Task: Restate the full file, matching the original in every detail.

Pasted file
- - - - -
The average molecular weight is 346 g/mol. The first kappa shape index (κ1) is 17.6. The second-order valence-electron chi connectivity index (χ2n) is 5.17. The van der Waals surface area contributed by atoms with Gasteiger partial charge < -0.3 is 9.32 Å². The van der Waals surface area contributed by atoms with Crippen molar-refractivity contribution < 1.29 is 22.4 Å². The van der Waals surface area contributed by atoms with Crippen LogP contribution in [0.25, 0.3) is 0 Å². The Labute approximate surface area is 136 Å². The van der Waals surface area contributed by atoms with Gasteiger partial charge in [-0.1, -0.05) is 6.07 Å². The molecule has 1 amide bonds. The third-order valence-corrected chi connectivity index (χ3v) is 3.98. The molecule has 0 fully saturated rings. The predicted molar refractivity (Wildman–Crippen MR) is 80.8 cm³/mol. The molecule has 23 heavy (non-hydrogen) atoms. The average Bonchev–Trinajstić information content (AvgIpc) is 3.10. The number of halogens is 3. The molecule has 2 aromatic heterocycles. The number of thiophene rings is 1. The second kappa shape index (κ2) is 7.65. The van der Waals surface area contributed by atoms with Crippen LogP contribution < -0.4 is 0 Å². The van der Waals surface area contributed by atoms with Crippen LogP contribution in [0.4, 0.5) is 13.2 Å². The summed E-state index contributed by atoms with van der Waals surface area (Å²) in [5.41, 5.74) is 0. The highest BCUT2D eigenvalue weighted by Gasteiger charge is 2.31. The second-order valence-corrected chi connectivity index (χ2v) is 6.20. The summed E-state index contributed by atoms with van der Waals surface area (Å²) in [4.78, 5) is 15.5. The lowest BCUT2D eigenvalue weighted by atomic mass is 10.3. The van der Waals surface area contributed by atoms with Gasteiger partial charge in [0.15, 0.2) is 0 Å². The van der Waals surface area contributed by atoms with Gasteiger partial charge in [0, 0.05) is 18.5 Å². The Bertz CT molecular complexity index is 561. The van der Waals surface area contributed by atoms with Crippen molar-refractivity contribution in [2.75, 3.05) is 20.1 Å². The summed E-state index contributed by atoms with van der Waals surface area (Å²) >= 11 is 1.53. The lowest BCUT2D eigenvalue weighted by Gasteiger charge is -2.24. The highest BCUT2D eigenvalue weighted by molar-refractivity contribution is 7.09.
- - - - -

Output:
The average molecular weight is 346 g/mol. The first kappa shape index (κ1) is 17.6. The second-order valence-electron chi connectivity index (χ2n) is 5.17. The van der Waals surface area contributed by atoms with Gasteiger partial charge < -0.3 is 9.32 Å². The van der Waals surface area contributed by atoms with Crippen molar-refractivity contribution < 1.29 is 22.4 Å². The van der Waals surface area contributed by atoms with Crippen LogP contribution in [0.25, 0.3) is 0 Å². The Labute approximate surface area is 136 Å². The van der Waals surface area contributed by atoms with Gasteiger partial charge in [-0.1, -0.05) is 6.07 Å². The molecule has 1 amide bonds. The third-order valence-corrected chi connectivity index (χ3v) is 3.98. The molecule has 0 fully saturated rings. The predicted molar refractivity (Wildman–Crippen MR) is 80.8 cm³/mol. The molecule has 23 heavy (non-hydrogen) atoms. The average Bonchev–Trinajstić information content (AvgIpc) is 3.10. The number of halogens is 3. The molecule has 2 aromatic heterocycles. The number of thiophene rings is 1. The second kappa shape index (κ2) is 7.65. The van der Waals surface area contributed by atoms with Crippen LogP contribution < -0.4 is 0 Å². The van der Waals surface area contributed by atoms with Crippen LogP contribution in [0.4, 0.5) is 13.2 Å². The summed E-state index contributed by atoms with van der Waals surface area (Å²) in [5.41, 5.74) is 0. The highest BCUT2D eigenvalue weighted by Gasteiger charge is 2.31. The second-order valence-corrected chi connectivity index (χ2v) is 6.20. The summed E-state index contributed by atoms with van der Waals surface area (Å²) in [4.78, 5) is 15.5. The lowest BCUT2D eigenvalue weighted by atomic mass is 10.3. The van der Waals surface area contributed by atoms with Gasteiger partial charge in [0.15, 0.2) is 0 Å². The van der Waals surface area contributed by atoms with Gasteiger partial charge in [0, 0.05) is 18.5 Å². The Bertz CT molecular complexity index is 561. The van der Waals surface area contributed by atoms with Crippen molar-refractivity contribution in [2.75, 3.05) is 20.1 Å². The summed E-state index contributed by atoms with van der Waals surface area (Å²) >= 11 is 1.53. The lowest BCUT2D eigenvalue weighted by Gasteiger charge is -2.24. The highest BCUT2D eigenvalue weighted by molar-refractivity contribution is 7.09.